DHR-7813/4 Vol. 1  
- As Harpsichordist
, BWV 802 - 805  Recorded. c.1951
Goldberg Variations, BWV 988.
Live Broadcast. c.1959
Brandenburg Concerto No.5 in D major, BWV 1050
with Peter Rybar - violin, Peter Lukas Graf - flute,
Winterthur Symphony Orchestra, Walter Goehr conductor.
Recorded c.1952

CD2- As Pianist
Concerto for Piano and Orchestra No.1 in G minor, Op.25
Winterthur Symphony Orchestra, Walter Goehr conductor
Serenade and Allegro Giojoso for Piano and Orchestra, Op.43
Netherlands Philharmonic Orchestra, Otto Ackermann conductor
Capriccio Brillant for Piano and Orchestra in B minor Op.22
Winterthur Symphony Orchestra, Walter Goehr conductor
C. DEBUSSY: Fantaisie for Piano and Orchestra
Netherlands Philharmonic Orchestra, Walter Goehr conductor
Recorded c.1951
Frank Pelleg, (Born Frank Pollak, Prague, September 24, 1910 - Haifa, September 20, 1968) a pianist, harpsichordist, composer, musicologist, conductor, philosopher and a teacher - is clearly one of the most illustrious musicians of the 20th century. He studied musicology and philosophy at the Prague University (1929-1931) and was a Prize Winner at the 1939 International Competition in Geneva. Pelleg soon became known as a piano soloist working with such conductors as Otto Klemperer, Antal Dorati, Jascha Horenstein, Paul Paray, Václav Talich, Sergiu Celibidache, Bernardino Molinari, Igor Stravinsky, Sergiu Comissiona, Charles Bruck, Otto Ackermann, Walter Goehr, Nicolai Malko, Otto Selberg. George Singer, Michael Taube, Erich Schmid, Gary Bertini, Mendy Rodan, Heinz Freudenthal, André Jouve and Heinrich Jacob and such performers as Zino Francescatti, Szymon Goldberg, Max Rostal, Peter Rybar, Oeden Partos, Daniel Barenboim, Yona Ettlinger, Joachim Stutschevsky, Jennie Tourel and Alfred Deller.
Following his immigration to Israel in 1936, he became a frequent guest of the Israel Philharmonic Orchestra. He toured and played in all the European capitals, USA (including the Boston Symphony Orchestra), South America, and Japan.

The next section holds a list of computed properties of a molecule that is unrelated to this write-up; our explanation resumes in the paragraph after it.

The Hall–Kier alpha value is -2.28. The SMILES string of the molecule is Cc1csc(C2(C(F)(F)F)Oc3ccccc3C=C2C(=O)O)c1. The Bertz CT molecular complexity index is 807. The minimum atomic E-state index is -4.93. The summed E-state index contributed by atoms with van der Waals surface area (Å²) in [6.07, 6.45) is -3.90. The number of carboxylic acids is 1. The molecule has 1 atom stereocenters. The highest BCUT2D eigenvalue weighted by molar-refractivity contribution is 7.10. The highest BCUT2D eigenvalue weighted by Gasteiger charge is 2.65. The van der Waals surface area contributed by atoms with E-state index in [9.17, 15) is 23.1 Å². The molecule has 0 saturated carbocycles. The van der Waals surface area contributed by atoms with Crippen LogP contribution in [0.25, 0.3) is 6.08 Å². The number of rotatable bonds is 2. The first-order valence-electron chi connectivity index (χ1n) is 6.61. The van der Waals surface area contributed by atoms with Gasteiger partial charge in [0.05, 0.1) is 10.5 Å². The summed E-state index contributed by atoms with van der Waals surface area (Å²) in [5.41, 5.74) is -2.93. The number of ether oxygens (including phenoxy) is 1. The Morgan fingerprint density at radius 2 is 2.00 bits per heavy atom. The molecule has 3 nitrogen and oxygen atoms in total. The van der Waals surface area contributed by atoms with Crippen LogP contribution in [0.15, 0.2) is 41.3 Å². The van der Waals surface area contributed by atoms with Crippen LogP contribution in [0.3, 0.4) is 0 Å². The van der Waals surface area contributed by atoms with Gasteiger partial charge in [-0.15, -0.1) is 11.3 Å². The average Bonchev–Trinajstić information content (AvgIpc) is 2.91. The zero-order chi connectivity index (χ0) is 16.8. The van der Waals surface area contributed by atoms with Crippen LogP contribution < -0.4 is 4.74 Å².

As a musicologist he published many articles and a book. He was a commentator on the Israeli Radio, taught at the Academy of Music of Tel-Aviv and Haifa Universities and at the Technion in Haifa. He became a resident of Haifa in 1951 by invitation of the city Mayor, and was appointed as the music director of the Haifa Symphony Orchestra.
With the establishment of the State of Israel, as a result of his fame as an educator, he was invited to head the Music Department of the Ministry of Education. In this role he directed musical activities in Israel, and organized among others, the yearly Israel Music Festival.
In addition to his expertise in the performance of Bach and the Baroque era, he was equally a brilliant performer of the classical period and a champion of new music, particularly of Israeli composers.
He was a remarkable, delightful and a charismatic person, an original with a great sense of humor, superb communication ability and had an amazing memory (he could perform most of Mozart's piano concertos on a moment's notice from memory). Always active with relentless enthusiasm, his untimely death at the age of 57 was a sad event to all who knew him and the entire musical world.

Legendary Treasures